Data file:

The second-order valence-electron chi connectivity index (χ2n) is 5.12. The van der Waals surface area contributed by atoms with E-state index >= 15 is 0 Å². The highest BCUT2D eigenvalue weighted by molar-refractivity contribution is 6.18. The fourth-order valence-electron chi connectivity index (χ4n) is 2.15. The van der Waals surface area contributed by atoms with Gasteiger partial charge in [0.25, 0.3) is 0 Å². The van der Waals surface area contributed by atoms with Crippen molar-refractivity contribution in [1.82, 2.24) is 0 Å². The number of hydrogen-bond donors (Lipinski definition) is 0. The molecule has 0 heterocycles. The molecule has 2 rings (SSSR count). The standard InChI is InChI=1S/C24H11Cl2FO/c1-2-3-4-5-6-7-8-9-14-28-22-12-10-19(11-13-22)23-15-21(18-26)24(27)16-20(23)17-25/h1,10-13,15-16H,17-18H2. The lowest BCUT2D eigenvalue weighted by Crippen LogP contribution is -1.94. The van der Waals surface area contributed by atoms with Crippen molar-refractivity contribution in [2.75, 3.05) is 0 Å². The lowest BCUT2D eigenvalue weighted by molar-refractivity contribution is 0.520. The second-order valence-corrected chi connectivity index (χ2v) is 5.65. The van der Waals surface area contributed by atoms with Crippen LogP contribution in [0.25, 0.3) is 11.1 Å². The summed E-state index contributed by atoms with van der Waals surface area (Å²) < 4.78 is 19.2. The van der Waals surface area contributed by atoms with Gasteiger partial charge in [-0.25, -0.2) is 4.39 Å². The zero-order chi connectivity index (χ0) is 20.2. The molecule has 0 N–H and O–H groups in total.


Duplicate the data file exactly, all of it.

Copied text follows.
The second-order valence-electron chi connectivity index (χ2n) is 5.12. The van der Waals surface area contributed by atoms with E-state index >= 15 is 0 Å². The highest BCUT2D eigenvalue weighted by molar-refractivity contribution is 6.18. The fourth-order valence-electron chi connectivity index (χ4n) is 2.15. The van der Waals surface area contributed by atoms with Gasteiger partial charge in [0.25, 0.3) is 0 Å². The van der Waals surface area contributed by atoms with Crippen molar-refractivity contribution in [1.82, 2.24) is 0 Å². The number of hydrogen-bond donors (Lipinski definition) is 0. The molecule has 0 heterocycles. The molecule has 2 rings (SSSR count). The standard InChI is InChI=1S/C24H11Cl2FO/c1-2-3-4-5-6-7-8-9-14-28-22-12-10-19(11-13-22)23-15-21(18-26)24(27)16-20(23)17-25/h1,10-13,15-16H,17-18H2. The lowest BCUT2D eigenvalue weighted by Crippen LogP contribution is -1.94. The van der Waals surface area contributed by atoms with Crippen molar-refractivity contribution in [2.75, 3.05) is 0 Å². The lowest BCUT2D eigenvalue weighted by molar-refractivity contribution is 0.520. The second-order valence-corrected chi connectivity index (χ2v) is 5.65. The van der Waals surface area contributed by atoms with Crippen LogP contribution in [0.25, 0.3) is 11.1 Å². The summed E-state index contributed by atoms with van der Waals surface area (Å²) < 4.78 is 19.2. The van der Waals surface area contributed by atoms with Gasteiger partial charge in [-0.25, -0.2) is 4.39 Å². The zero-order chi connectivity index (χ0) is 20.2. The molecule has 0 N–H and O–H groups in total.